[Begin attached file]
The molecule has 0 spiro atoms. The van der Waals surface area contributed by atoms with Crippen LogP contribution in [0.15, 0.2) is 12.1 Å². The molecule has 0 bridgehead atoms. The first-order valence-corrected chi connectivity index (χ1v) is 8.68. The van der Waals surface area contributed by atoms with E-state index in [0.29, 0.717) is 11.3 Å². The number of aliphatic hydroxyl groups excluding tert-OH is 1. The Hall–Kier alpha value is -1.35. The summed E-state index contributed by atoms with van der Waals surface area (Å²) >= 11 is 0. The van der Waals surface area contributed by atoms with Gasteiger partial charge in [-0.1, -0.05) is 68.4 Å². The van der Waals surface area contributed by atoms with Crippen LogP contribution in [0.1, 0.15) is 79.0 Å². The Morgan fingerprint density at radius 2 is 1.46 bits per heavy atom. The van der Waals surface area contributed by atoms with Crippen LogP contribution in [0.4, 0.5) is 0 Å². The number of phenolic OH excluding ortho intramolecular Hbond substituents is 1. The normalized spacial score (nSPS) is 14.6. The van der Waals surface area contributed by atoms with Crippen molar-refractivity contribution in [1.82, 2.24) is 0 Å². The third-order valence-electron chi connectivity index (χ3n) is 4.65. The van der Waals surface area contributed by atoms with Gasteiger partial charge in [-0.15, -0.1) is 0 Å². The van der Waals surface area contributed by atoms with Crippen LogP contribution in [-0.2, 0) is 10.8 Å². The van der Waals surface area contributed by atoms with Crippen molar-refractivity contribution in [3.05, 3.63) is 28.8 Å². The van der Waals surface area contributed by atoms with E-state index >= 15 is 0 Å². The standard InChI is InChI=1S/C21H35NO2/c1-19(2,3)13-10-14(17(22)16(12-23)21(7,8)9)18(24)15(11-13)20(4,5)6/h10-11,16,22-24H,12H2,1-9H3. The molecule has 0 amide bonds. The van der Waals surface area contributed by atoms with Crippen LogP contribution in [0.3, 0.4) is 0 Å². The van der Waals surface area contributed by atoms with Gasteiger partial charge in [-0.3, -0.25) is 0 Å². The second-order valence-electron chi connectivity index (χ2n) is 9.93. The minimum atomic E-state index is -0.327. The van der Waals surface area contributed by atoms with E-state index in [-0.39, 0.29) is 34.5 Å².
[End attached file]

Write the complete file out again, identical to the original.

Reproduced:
The molecule has 0 spiro atoms. The van der Waals surface area contributed by atoms with Crippen LogP contribution in [0.15, 0.2) is 12.1 Å². The molecule has 0 bridgehead atoms. The first-order valence-corrected chi connectivity index (χ1v) is 8.68. The van der Waals surface area contributed by atoms with E-state index in [0.29, 0.717) is 11.3 Å². The number of aliphatic hydroxyl groups excluding tert-OH is 1. The Hall–Kier alpha value is -1.35. The summed E-state index contributed by atoms with van der Waals surface area (Å²) >= 11 is 0. The van der Waals surface area contributed by atoms with Gasteiger partial charge in [-0.1, -0.05) is 68.4 Å². The van der Waals surface area contributed by atoms with Crippen LogP contribution in [0.1, 0.15) is 79.0 Å². The Morgan fingerprint density at radius 2 is 1.46 bits per heavy atom. The van der Waals surface area contributed by atoms with Crippen LogP contribution in [0.4, 0.5) is 0 Å². The number of phenolic OH excluding ortho intramolecular Hbond substituents is 1. The normalized spacial score (nSPS) is 14.6. The van der Waals surface area contributed by atoms with Crippen molar-refractivity contribution in [1.82, 2.24) is 0 Å². The third-order valence-electron chi connectivity index (χ3n) is 4.65. The van der Waals surface area contributed by atoms with Gasteiger partial charge in [-0.15, -0.1) is 0 Å². The van der Waals surface area contributed by atoms with Crippen LogP contribution in [-0.2, 0) is 10.8 Å². The van der Waals surface area contributed by atoms with Crippen molar-refractivity contribution in [3.05, 3.63) is 28.8 Å². The van der Waals surface area contributed by atoms with E-state index >= 15 is 0 Å². The standard InChI is InChI=1S/C21H35NO2/c1-19(2,3)13-10-14(17(22)16(12-23)21(7,8)9)18(24)15(11-13)20(4,5)6/h10-11,16,22-24H,12H2,1-9H3. The molecule has 0 amide bonds. The van der Waals surface area contributed by atoms with Crippen LogP contribution in [0.3, 0.4) is 0 Å². The van der Waals surface area contributed by atoms with Gasteiger partial charge in [-0.3, -0.25) is 0 Å². The second-order valence-electron chi connectivity index (χ2n) is 9.93. The minimum atomic E-state index is -0.327. The van der Waals surface area contributed by atoms with E-state index in [-0.39, 0.29) is 34.5 Å².